By Matt Hammond, SportsRadio 610By Matt Hammond

For some, the decision is controversial.

For Deshaun Watson, it was a no-brainer.

After visiting the White House yesterday with his national championship-winning Clemson teammates, the Houston Texans first-round rookie quarterback said today, he didn’t think twice about going.

“It was on my bucket list,” Watson said. “The White House visit was awesome. I had a great time with my teammates. There weren’t any second thoughts.”

Championship teams visiting the White House is a tradition that dates back centuries. The first documented visit, according to, was Aug. 30, 1865, when president Andre Johnson welcomed the Brooklyn Atlantics and Washington Nationals amateur baseball clubs.

From the story:

“Ulysses S. Grant played host to the first professional baseball team, the Cincinnati Red Stockings, in 1869. The first World Series championship team feted at the White House is believed to be the 1924 Washington Senators, who visited Calvin Coolidge at the executive residence the following year.

John F. Kennedy was the first president to welcome the NBA champions, when the Boston Celtics visited in January 1963, and the Indiana University men’s basketball team is believed to be the first NCAA champion to visit the White House when it was hosted by Gerald Ford in April 1976.

The first Super Bowl champion to visit was the Pittsburgh Steelers, who joined the World Series-winning Pittsburgh Pirates in a dual ceremony with Jimmy Carter in February 1980.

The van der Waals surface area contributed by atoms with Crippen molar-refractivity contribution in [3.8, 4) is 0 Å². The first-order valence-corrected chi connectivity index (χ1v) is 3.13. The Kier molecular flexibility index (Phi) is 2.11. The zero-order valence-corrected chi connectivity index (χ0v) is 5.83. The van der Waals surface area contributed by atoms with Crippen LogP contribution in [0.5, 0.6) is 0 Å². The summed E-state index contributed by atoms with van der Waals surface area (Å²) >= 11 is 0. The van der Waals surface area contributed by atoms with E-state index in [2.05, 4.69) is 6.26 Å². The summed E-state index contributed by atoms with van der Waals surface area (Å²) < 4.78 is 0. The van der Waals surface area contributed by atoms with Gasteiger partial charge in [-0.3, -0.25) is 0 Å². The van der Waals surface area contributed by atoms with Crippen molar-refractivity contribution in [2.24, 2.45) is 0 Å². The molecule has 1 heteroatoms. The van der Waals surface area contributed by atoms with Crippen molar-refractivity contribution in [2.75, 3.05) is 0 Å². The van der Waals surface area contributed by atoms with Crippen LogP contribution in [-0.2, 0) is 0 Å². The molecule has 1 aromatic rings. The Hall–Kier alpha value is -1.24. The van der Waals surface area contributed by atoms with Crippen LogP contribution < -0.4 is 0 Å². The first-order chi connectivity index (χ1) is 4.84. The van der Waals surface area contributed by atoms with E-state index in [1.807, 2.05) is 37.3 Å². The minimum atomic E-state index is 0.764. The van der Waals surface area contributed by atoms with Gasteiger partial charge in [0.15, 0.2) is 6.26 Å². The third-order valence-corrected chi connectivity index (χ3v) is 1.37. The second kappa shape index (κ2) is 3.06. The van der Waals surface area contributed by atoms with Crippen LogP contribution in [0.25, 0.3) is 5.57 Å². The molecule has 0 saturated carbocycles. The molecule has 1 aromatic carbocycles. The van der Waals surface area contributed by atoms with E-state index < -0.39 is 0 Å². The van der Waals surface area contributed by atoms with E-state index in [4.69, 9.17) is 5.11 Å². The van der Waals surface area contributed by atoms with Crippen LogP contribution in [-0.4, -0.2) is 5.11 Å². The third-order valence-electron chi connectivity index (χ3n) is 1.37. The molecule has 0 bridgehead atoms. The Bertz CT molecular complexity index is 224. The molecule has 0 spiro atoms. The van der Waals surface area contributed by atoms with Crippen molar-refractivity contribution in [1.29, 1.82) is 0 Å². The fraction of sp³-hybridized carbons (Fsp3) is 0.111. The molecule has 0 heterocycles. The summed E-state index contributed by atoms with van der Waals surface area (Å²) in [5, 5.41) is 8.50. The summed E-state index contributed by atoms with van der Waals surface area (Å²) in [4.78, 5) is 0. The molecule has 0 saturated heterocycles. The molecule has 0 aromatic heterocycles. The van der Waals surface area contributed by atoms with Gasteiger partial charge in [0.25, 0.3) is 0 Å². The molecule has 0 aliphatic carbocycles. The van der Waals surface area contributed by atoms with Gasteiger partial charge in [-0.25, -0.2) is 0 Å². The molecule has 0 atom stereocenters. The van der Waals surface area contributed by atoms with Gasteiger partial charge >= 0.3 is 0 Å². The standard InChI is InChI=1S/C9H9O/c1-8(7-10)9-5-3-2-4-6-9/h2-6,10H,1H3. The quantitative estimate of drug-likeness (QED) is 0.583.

It was Ronald Reagan, however, who made the practice of honoring championship teams at the White House a regular occurrence. Reagan had a cooler full of popcorn dumped on him by New York Giants linebacker Harry Carson, evoking the team’s famous Gatorade celebration, in February 1987. The following year, Reagan threw a pass to Washington wide receiver Ricky Sanders.

This past year, however, White House trips have come with significant media scrutiny, given the recent political climate, the level of discourse on social media and the number of players who publicly declined invitations in protest of president Donald Trump and some of his policies.

Most recently, 34 of a possible 68 members of the New England Patriots Super Bowl winning roster — which includes players on the active roster, practice squad and injured reserve — opted to not go. Not all skipped for political reasons. But Martellus Bennett, Devin McCourty, Chris Long, LaGarrette Blount, Dont’a Hightower and Alan Branch attributed their absence to the president.

There’s also question about whether the Golden State Warriors, who clinched an NBA Finals win over the Cleveland Cavaliers last night, will boycott as a team, per reports. The team issued a statement today saying, they’ve yet to make an official decision.

As for Watson, he said Tuesday was honored to be there.

“It was awesome,” Watson said. “We had a great time. It was good to see my old teammates and coaches, and being able to get honored at the White House is always huge. So, we had a great visit.”

Pretty cool, getting a personal shout out from the president, no?

“That was pretty cool,” Watson said of Trump singling him out for his performance in the win over Alabama. “Hopefully he watched it, but it was pretty cool.”

On the field, Watson said he’s happy with how he’s progressing.

“Everything’s been going pretty smooth,” Watson said. “I’ve been getting a lot of help from Tom  (Savage) and Brandon (Weeden), just taking the reps that (head coach Bill O’Brien) is giving me, and just taking advantage of my opportunity when my time comes. “I’m getting better each and every day.”


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